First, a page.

LYDIA BROWN, 21, PUBLIC POLICY
Lydia Brown was born in Suzhou, China. As a one-year-old, she was adopted and brought to live in Melrose, Massachusetts, where the population is more than 90 percent white.
Brown calls herself “a queer, East Asian disabled person,” an identity that defines her work. Brown is autistic, and has devoted her life to defending anyone on the margins.
“As a transracial, transnational adoptee into a white family as well as the beneficiary of access to higher education, I can navigate white spaces with much more fluency than the vast majority of people of color,” she says. “I find myself tasked with the urgent responsibility of providing allyship with darker-skinned people of color who face much more pernicious forms of racism than I ever will.”
Brown notes that it is extremely rare to find someone in a leadership role who has multiple marginalized identities: “You are allowed to be disabled and LGBTQ, or disabled and racialized, or disabled and low-income, but not more than one,” she says. “The problem is that most of us live at those intersections.”
"[A]s long as disabled people can be involuntarily sterilized, paid mere cents per hour, arbitrarily locked up for indefinite periods without any due process, [and] denied life-saving medical treatment for no legitimate medical reason ... my work is not optional. It is necessary."
For her, being an activist is about basic human rights: “For as long as disabled people can be involuntarily sterilized, paid mere cents per hour, arbitrarily locked up for indefinite periods without any due process, denied life-saving medical treatment for no legitimate medical reason, electric shocked in the name of treatment, sexually abused with impunity, and murdered by their own parents with few legal consequences, my work is not optional. It is necessary. If I am capable of doing anything to reduce suffering and violence, then it becomes my responsibility.”
Brown, who is about to graduate from Georgetown with a degree in Arabic, wrote proposed legislation when she was in 11th grade. Working with Massachusetts congresswoman Katherine Clark (then a state senator), Brown introduced a law to require that all of the state’s police officers get trained on how to interact with people with autism and other developmental disabilities. The bill is in its third iteration and will be re-filed next year. Brown later served on a subcommittee for Massachusetts' special commission on autism.
When, in 2012, she found out that a nine-year-old autistic boy named Chris Baker was “disciplined” by a teacher who—more than once—stuffed him into a tightly closed duffel bag and left him in the school’s hallway, calling it “therapy,” Brown wrote a petition to Kentucky’s Mercer County School Board, demanding policy change. More than 200,000 people signed, and Brown’s petition became national news.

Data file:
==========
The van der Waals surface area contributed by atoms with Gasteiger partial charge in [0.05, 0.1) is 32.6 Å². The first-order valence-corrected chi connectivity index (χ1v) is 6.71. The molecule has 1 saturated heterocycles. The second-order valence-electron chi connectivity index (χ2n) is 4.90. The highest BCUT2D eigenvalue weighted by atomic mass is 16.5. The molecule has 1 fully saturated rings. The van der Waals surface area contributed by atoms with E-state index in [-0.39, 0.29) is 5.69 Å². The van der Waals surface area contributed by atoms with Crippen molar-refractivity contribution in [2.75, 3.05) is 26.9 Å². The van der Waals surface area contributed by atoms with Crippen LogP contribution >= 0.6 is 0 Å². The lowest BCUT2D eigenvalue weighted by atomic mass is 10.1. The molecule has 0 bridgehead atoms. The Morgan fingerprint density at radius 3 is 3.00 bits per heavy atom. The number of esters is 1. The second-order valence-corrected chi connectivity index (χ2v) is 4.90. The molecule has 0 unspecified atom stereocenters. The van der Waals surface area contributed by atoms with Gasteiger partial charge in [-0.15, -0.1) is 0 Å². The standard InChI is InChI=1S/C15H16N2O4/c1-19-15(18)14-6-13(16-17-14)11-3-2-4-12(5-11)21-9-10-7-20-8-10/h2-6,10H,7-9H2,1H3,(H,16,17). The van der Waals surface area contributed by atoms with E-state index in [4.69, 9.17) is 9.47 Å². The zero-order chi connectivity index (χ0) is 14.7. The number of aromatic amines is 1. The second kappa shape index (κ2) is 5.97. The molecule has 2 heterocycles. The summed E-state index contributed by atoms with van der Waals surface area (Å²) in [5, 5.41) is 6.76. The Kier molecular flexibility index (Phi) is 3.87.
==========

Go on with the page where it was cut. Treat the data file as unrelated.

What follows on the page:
Today after completing her second term as Georgetown’s first undersecretary for disability affairs, she’s working with faculty to propose a new disability studies minor, is teaching the disability portion of a new class about diversity, and developed a resource guide to empower disabled students.
She has testified before the Food and Drug Administration—as well as the Massachusetts legislature and that state’s Department of Developmental Services—against electric shock and other abusive “therapies” used on people with disabilities. Last year, an article she wrote about behavioral interventions was published in a collection edited by the United Nations Special Rapporteur on Torture. She’s written for the Washington Post and Tikkun. She has organized protests in Washington, D.C., and Boston, and put together a disability-themed lecture and performance series at Georgetown. She co-founded the Washington Metro Disabled Students Collective, which hosts well-attended community forums. And she’s developing an anthology on autism and race (working title: All the Weight of Our Dreams).
For her work on behalf of disability justice, Brown was invited to the White House in 2013, where Barack Obama honored her as a “Champion of Change” for disability rights.
“Disability and disabled people are everywhere,” Brown says. “Yet while many people would at least acknowledge the existence of some form of racism or sexism, few people, even those who would otherwise identify with progressive movements, are even aware that there is something like ableism.”
And, she points out, there are very few people who are openly autistic doing public policy work. “Our community suffers from a crisis of representation,” she says. “Anywhere you go, you will find non-autistic parents, non-autistic researchers, non-autistic clinicians, non-autistic service providers, non-autistic teachers, non-autistic policymakers, and non-autistic journalists talking about autistic people and issues that affect us directly, but without us.”
She hopes that her activism will prevent someone from hurting a disabled child, student, or client, she says, “so that the number of new names added to the annual list of disabled people murdered by family or caregivers will finally dwindle instead of grow.”
“I believe that we are called to strive for love and justice,” Brown says. “These two ideals are the natural and necessary complements to each other. We must try to breathe love and seek justice in everything we do.”
We’ll be publishing profiles of this year’s list of the 30 top thinkers under 30 throughout the month of April. Visit this page every day to read about another young person who is making an impact on the social, political, and economic issues we make it our mission to cover every day at Pacific Standard.
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